The emotion filling Mr. Davila`s face is evident when seeing his daughters so full of talent and life. He watched them with great joy from a side of the stage, while waiting for his turn to play, in memorable complicity, with the Davila sisters a Pajarillo (folk song from the Venezuelan planes) in a piano four hand arrangement, that Prisca called Piquirrillo. “This is one piano, two sisters and a father,” joked Prisca who started playing alone while her sister danced on the stage, showing her wonderful flamenco tapping following the sublime flamenco rhythm.

The audience said goodbye to the Davila family standing up and with great applauses, while asking them to come back soon.

Lorena Quintanilla Muñoz  

Marieva Davila has become present


Music: The debut album Piano de Ida y Vuelta (Piano Back and Forth) is available in record stores.

The piano player, Prisca Davila´s sister and Gerry Weil’s pupil has mixed academic and popular music.


Piano player Marieva Davila, Prisca’s sister, already knew the musical language when she was 10 years old, and began her piano lessons at Juan Jose Landaeta Conservatory. After 15 years, guided by her mentor, Gerry Weil, she started to write music. Her first piece of music was “Viraje” (Turn) that in a second episode became a 3 piece suite, now used as introduction in her debut album Piano de Ida y Vuelta.

The piano was a regular friend at the Davila’s home, a family that has acted as fertile soil for musical proposals. Even, as anecdote, we’ve learned the girls were allowed to paint on the walls so that their creative impulse would not be affected.

Prisca Davila has recorded four albums, including the two albums Piano en canto venezolano (Piano in Venezuelan Songs) and is one of the most loved pianists for the public, always happy to welcome her jazz mixes with Venezuelan music. Now, her sister Marieva – six years younger- is making her fist steps in performance arts.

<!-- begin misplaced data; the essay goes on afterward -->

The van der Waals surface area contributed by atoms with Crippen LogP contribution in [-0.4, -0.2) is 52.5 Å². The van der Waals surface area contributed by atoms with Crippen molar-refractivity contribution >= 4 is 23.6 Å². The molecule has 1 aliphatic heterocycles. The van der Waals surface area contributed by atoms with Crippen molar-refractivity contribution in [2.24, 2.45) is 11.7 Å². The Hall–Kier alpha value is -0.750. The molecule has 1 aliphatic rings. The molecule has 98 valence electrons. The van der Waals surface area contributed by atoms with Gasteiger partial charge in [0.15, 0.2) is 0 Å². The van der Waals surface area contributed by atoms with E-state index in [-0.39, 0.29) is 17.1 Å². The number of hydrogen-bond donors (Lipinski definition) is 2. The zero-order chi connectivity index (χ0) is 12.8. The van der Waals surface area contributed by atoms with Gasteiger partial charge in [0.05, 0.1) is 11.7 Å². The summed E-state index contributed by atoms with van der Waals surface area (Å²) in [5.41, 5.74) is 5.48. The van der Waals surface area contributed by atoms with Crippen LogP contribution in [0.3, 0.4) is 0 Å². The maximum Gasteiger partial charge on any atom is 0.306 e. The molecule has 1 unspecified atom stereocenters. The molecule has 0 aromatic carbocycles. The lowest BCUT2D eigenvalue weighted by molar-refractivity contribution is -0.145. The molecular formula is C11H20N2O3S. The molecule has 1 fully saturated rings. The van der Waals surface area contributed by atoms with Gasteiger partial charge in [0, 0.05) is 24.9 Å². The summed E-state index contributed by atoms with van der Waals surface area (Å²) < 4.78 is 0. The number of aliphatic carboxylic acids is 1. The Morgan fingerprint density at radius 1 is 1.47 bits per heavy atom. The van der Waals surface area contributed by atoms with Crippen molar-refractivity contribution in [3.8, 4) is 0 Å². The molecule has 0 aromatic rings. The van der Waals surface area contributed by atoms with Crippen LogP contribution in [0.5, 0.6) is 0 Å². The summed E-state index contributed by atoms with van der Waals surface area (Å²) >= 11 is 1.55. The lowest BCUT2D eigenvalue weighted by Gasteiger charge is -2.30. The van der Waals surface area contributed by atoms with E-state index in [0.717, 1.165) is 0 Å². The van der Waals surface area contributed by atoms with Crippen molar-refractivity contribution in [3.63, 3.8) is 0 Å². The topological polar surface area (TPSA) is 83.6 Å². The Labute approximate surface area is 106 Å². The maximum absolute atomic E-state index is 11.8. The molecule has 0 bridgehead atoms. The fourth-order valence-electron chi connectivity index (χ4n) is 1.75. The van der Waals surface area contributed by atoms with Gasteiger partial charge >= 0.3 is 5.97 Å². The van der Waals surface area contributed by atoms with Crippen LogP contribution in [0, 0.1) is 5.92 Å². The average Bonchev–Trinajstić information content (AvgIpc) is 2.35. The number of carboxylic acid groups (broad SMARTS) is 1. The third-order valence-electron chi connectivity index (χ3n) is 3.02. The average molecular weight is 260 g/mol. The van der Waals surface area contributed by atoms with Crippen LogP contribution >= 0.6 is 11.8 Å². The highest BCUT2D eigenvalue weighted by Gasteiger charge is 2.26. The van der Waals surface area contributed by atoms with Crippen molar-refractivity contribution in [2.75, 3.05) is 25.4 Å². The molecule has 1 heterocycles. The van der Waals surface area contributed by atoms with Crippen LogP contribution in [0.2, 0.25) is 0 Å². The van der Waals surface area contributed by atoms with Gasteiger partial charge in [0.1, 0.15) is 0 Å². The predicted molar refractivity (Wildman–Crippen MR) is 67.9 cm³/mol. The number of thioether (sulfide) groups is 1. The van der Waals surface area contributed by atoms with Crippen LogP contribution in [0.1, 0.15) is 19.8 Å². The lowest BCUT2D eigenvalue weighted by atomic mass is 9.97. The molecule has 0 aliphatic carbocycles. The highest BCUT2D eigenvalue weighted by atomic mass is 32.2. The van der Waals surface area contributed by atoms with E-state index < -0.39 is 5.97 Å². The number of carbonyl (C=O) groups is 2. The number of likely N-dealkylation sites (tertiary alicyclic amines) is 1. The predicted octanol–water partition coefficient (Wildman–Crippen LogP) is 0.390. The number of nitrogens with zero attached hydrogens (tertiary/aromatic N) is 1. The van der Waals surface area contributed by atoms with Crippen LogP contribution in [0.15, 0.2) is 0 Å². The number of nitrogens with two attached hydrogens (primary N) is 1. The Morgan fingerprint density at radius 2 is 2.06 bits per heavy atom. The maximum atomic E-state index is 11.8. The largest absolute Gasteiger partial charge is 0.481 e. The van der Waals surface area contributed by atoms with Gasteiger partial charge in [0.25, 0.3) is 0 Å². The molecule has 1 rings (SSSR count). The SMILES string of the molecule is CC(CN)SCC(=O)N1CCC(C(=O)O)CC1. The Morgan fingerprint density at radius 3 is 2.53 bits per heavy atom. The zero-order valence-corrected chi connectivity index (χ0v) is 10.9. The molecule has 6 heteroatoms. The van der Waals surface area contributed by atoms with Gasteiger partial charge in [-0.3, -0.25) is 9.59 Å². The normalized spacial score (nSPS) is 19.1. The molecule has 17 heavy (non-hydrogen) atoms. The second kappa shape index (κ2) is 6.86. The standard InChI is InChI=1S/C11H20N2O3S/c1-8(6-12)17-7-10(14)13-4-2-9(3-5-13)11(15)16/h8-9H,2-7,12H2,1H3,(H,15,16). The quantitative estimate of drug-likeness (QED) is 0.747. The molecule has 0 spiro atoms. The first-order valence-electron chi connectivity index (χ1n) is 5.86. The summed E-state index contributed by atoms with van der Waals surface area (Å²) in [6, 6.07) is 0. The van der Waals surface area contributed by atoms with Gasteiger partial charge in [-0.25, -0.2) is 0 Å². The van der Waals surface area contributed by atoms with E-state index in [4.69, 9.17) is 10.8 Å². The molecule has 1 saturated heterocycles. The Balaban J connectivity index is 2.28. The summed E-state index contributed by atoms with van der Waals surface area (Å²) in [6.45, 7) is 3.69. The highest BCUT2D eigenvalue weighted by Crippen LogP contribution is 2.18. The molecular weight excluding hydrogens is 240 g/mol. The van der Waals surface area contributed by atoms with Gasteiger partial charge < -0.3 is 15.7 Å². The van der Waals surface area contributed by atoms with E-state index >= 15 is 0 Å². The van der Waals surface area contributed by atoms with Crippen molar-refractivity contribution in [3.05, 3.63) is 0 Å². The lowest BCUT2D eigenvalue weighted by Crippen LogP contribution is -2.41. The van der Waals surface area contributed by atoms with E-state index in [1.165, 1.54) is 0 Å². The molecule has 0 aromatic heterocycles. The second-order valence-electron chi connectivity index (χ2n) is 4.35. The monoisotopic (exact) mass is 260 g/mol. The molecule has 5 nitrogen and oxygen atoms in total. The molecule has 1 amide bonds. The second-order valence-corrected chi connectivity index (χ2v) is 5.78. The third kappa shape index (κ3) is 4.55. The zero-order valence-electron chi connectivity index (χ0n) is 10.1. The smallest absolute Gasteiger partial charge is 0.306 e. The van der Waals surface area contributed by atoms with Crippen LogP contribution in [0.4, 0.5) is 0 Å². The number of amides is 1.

Piano and flamenco are Marieva Davila’s greatest passions

Her proposal is even closer to the academic world. Her album is an anthological work showing her findings as performer and music writer up to this date. She prepared an extensive program and decided to release the evidence. So she used her sister’s recording sessions to crash into the studio and just feel what is was like.

She was not totally happy with the academic repertoire, so she decided to include the De ida y vuelta suite she had written, that goes through the waltz “Travesía” (Journey), the ballad “Viraje” (Turn) and a quite particular tango “Destino” (Fate). To this triad she added some arrangements as “Midnight Mood” by Joe Zawinul, “Gentle Rain” by Louis Bonfi, “Retrato Solemnisimo de Aldemaro Romero” (Aldemaro Romero’s Highly Solemn Portrait), by Juan Carlos Nuñez and “Teresita” by Teresa Carreño.

The album’s title, recorded in a piano solo format, suggests a trip to the Baroque period, yet with a return ticket to contemporary times. The album’s backbone includes the Prelude and Fugue in F minor by Johann Sebastian Bach, as well as Rhapsody Op 79 in B minor by Johannes Brahms and Impromptu Op 90 Nº 2 by Franz Schubert.

“The album emerged in a quite spontaneous way, the title, as the pieces selected, and the recordings were performed without giving too much thought to it”. Explains the artist, who is also a journalist and flamenco dancer in Derly Ramirez Group, with which she has performed in London, Prague and Seoul.